Wednesday 11 December 2013

1992: NIGHT RAVEN: HOUSE OF CARDS House Ad (Marvel UK)

This is a nice, appropriately noir, advert for the second edition of MARVEL UK's revival of NIGHT RAVEN: HOUSE OF CARDS.

The Graphic Novel had already appeared once, with a different cover, to little fanfare a couple of years earlier (a serialised reprint in STRIP was nixed when the anthology was unexpectedly cancelled the issue before the run was due to start) but was dusted off for another edition as part of Paul Neary's attempts to exploit the (minimal) M-UK back catalogue during the GENESIS 92 era.

Either edition is worth grabbing…


The 1991 DOCTOR WHO WINTER SPECIAL, from MARVEL UK, had a U.N.I.T theme with an inevitable tilt towards the Pertwee era (including a nice new seven-page comic strip, by Dan Abnett and Brian Williamson, pitting the dandy Doc against the Master).

Another nice touch was a cutaway (in the EAGLE, TV CENTURY 21 tradition) of the "Alien" (aka The Whomobile), Pertwee's indulgence as rendered by Lee Sullivan.

Text fiction came courtesy of Abnett and Colin Baker.  Yup, the sixth Doctor tried to make amends for a lack of U.N.I.T action in his truncated run by crafting his own encounter with the Brigadier.

The remaining pages were filled-out with the usual excellent articles readers had, by 1991, come to expect from the magazine.

- To Be Continued - 


DEATH'S HEAD II GOLD marked Liam Sharp's return to the Mech-Merc after a brief leave of absence, this time as both writer and artist.

DHIIG (phew!) should (AFAIK) have been a new quarterly companion to the ongoing main book, in the spirit of Marvel's Unlimited Books (including Frontier Comics Unlimited).  Unfortunately, it inadvertently became a one-shot as the GENESIS IMPLOSION took hold.

The same artwork graced the cover, complete with enhancements but its nice to see it in all its pre-fiddling glory!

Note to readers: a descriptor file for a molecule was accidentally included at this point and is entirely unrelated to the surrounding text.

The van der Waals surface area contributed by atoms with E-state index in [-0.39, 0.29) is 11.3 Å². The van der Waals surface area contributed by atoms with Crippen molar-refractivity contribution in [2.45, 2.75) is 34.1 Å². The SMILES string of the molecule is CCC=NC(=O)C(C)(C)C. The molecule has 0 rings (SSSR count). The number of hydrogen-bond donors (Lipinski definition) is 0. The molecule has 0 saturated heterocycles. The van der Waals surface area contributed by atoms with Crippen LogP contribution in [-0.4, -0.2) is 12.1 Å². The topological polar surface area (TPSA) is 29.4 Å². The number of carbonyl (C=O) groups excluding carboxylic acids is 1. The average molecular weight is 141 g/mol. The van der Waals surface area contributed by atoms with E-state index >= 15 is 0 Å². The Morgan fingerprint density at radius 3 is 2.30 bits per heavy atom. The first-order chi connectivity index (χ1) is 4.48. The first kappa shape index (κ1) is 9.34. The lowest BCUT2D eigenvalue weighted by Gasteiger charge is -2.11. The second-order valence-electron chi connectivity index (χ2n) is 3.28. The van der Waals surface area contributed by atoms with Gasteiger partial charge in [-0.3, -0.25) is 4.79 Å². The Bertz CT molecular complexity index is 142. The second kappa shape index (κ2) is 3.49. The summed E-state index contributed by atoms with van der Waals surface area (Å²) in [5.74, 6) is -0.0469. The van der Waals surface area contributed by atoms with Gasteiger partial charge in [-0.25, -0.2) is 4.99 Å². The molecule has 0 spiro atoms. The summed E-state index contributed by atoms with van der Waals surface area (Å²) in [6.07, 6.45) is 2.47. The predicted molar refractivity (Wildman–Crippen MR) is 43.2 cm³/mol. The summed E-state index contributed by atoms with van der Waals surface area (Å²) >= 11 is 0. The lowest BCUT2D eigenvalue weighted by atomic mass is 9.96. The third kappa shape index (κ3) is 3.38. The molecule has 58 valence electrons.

Another dip into the EAGLE archive this week (thanks g23), this time the 1987 issues with a June Cover-date.

Nice bit of synergy on the first one… even if it does feel like a few months too early…

- To Be Continued - 

Tuesday 10 December 2013


Bored?  Stuck on a backwater swamp world with only an irritating hand puppet for company?

How about passing those long damp evenings, after romping around all day elevating things and confronting your suppressed inner demons, by building this Battle of Hoth (ahh, happy days!) STAR WARS snap-together model kit from MPC.

This stateside advert appeared in US MARVEL COMICS dated February 1982.


Is that a Hulk in your Underoos… or just a hand puppet?

More late-seventies licensed bits-and-bobs courtesy of the folks at Heroes World.

The artwork here is - ahem - interesting.  The BATTLESTAR GALACTICA figures, which never looked much like their screen counterparts, are rendered even more rubbish here (and don't mention the colour scheme… I guess the designer deemed Colonial brown too dull for an eye-catching ad) and there's something rather cute about a fat-faced Hulk who looks like he's stuffed his cheeks for a game of Fluffy Bunny.

This appeared in MARVEL US books in 1979.

1986: REDFOX (Harrier Comics)

REDFOX, Pint-puller turned Barbarian, was one of the brightest (and best-selling) stars in the short-lived HARRIER COMICS firmament (although I much preferred CONQUEROR, the Star Trek wannabe, which I've covered in previous posts), notching-up ten issues from Martin Lock's mid-eighties up-start and a further ten from Valkyrie Press.

There were also two Trade Paperback collections from Harrier which I've not seen for many years, suggesting a low print run and some degree of scarcity.

The early issues of the Harrier run repeated the Conqueror trick of reworking material that had already had an outing in fanzines (in this case, the self-published - by creator 'Fox' - Redfox 'zine) before embarking on freshly-minted strips.


Think of it as a missing page from THE OFFICIAL HANDBOOK OF THE MARVEL UNIVERSE…

THE MICRONAUTS were firmly established as mainstays of the late seventies/ early eighties Marvel Universe (gosh, they even featured in a four-issue team-up with the X-Men which crossed the Atlantic in the pages of THE MIGHTY WORLD OF MARVEL), regularly featuring guest-shots by other Marvel characters (a win-win situation: kids who liked the toys might be tempted to pick-up other Marvel books whilst Marvel fans, predisposed to giving the licensed book a wide berth might be motivated to pick it up to see what another character was doing).  Only Rom (another MCU interloper) was off-limits.

Until Marvel scrapped the series, to make way for the ill-fated NEW UNIVERSE, and surrendered the license.  Suddenly, like the aforementioned Space Knight, Godzilla, The Transformers and others, it was as if the 'nauts never lived.

This, a one-page guide to their ship the Endeavor, is the sort of thing that - a few years later - would have been a Handbook mainstay.  It appeared in the 4th issue, cover-dated April 1979.

I'm sure a b&w variation of this page also appeared in MARVEL UK's STAR WARS WEEKLY at some point.

Monday 9 December 2013